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Dollar nears 2-week high as Chinese growth slows


THE dollar held near a two-week high on Monday, shrugging off concerns about weakening global growth and data that showed China's economy slowed sharply in 2018.

Going into 2019, weakness in the dollar was a consensus view among currency market traders. The bet was that the US central bank would stop raising interest rates and the economy would slow after a fiscal boost last year.

But the greenback has enjoyed its first weekly gain since mid-December, buoyed by hopes of a thaw in US-China trade tensions and stronger-than-expected set of US industrial production numbers.

The dollar index, which measures its strength against a group of six major currencies, on Monday was steady at 96.388 after climbing to 96.394 per cent on Friday, its strongest since Jan 4.

"The US dollar is benefiting from its role as safe currency haven," said Esther Maria Reichelt, an FX strategist at Commerzbank in Frankfurt.

"The Federal Reserve could cushion a weaker economy with monetary policy measures. . . protecting the US quite well from weakening global growth and making the dollar the currency of choice," she added.

US-China trade friction has put pressure on China's economy, with the latest data showing the world's second-biggest economy slowing further in the last quarter of 2018. Markets appeared to take the outcome, largely in line with expectations, in their stride.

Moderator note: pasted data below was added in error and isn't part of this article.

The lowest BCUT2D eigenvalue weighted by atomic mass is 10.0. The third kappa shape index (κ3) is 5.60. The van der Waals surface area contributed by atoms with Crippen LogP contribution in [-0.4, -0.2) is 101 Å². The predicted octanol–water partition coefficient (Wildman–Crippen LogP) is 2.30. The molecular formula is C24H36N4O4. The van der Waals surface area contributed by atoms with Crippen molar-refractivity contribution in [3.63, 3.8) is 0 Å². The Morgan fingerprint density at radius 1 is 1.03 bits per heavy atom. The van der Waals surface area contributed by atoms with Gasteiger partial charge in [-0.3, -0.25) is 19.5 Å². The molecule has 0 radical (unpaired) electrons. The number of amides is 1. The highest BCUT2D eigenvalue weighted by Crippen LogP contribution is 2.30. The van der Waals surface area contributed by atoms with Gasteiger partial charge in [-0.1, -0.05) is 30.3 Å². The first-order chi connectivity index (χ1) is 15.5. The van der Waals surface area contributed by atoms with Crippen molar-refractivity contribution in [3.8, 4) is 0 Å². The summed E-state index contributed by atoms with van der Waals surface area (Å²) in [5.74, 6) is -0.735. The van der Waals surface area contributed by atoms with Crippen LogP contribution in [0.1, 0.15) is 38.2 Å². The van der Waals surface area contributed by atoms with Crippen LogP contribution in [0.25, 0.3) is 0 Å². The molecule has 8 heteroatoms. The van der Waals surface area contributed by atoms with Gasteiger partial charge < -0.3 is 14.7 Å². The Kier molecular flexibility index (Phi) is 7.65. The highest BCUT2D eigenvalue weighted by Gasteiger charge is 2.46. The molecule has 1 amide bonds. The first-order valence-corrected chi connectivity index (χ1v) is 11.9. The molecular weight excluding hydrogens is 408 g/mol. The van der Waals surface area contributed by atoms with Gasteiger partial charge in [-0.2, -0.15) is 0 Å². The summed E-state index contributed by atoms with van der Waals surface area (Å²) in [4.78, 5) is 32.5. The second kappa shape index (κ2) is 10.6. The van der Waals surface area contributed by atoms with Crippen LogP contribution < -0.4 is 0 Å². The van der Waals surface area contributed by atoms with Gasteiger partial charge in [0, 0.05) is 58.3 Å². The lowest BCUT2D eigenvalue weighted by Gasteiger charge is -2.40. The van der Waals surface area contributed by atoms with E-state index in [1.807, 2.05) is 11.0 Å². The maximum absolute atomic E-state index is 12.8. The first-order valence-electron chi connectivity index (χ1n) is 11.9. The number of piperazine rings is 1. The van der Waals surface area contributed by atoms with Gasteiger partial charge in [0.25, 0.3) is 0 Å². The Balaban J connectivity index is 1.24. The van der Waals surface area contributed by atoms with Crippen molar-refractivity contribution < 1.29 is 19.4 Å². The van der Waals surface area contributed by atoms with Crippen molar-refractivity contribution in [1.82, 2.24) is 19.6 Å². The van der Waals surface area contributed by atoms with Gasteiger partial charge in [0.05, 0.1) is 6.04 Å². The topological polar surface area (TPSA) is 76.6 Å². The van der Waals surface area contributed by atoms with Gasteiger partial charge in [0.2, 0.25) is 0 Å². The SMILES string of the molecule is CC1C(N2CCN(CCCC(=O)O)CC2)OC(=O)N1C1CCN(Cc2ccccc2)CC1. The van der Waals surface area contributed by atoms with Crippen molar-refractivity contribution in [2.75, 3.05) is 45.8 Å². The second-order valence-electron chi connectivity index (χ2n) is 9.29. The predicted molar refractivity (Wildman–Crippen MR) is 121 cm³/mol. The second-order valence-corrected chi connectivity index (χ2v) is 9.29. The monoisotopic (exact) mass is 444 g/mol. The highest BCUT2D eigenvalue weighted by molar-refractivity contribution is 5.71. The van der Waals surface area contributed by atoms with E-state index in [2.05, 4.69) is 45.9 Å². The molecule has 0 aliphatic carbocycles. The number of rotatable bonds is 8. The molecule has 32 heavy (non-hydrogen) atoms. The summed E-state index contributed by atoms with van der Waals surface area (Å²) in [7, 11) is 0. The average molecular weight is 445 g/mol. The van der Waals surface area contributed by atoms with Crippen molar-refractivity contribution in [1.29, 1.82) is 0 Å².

The euro nudged up 0.2 per cent to US$1.1376 but remained in close reach of a two-week low of US$1.1353 brushed on Friday.

"We think the euro is cornered on the downside. Our overwhelming bias is to use levels north of US$1.1400 as selling opportunities to aim for a test below the US$1.1300 mark over the coming days," said Stephen Gallo, BMO'S European currency strategy head.

Later in the week, investors will keep a close eye on Thursday's European Central Bank meeting to see if policymakers will react to worsening global economic prospects, yet analysts suggested it may be too early for a change in policy direction.

The pound was steady at US$1.2873.

Over the following week, lawmakers will be able to propose alternatives.

The Australian dollar was steady at US$0.7155 after ending Friday on a loss of 0.3 per cent. The Aussie was largely unfazed by China's growth numbers though analysts agree that any sharp drop in demand from its biggest trading partner would put a dent in local assets.

US financial markets remained closed on Monday for Martin Luther King Jr. Day. REUTERS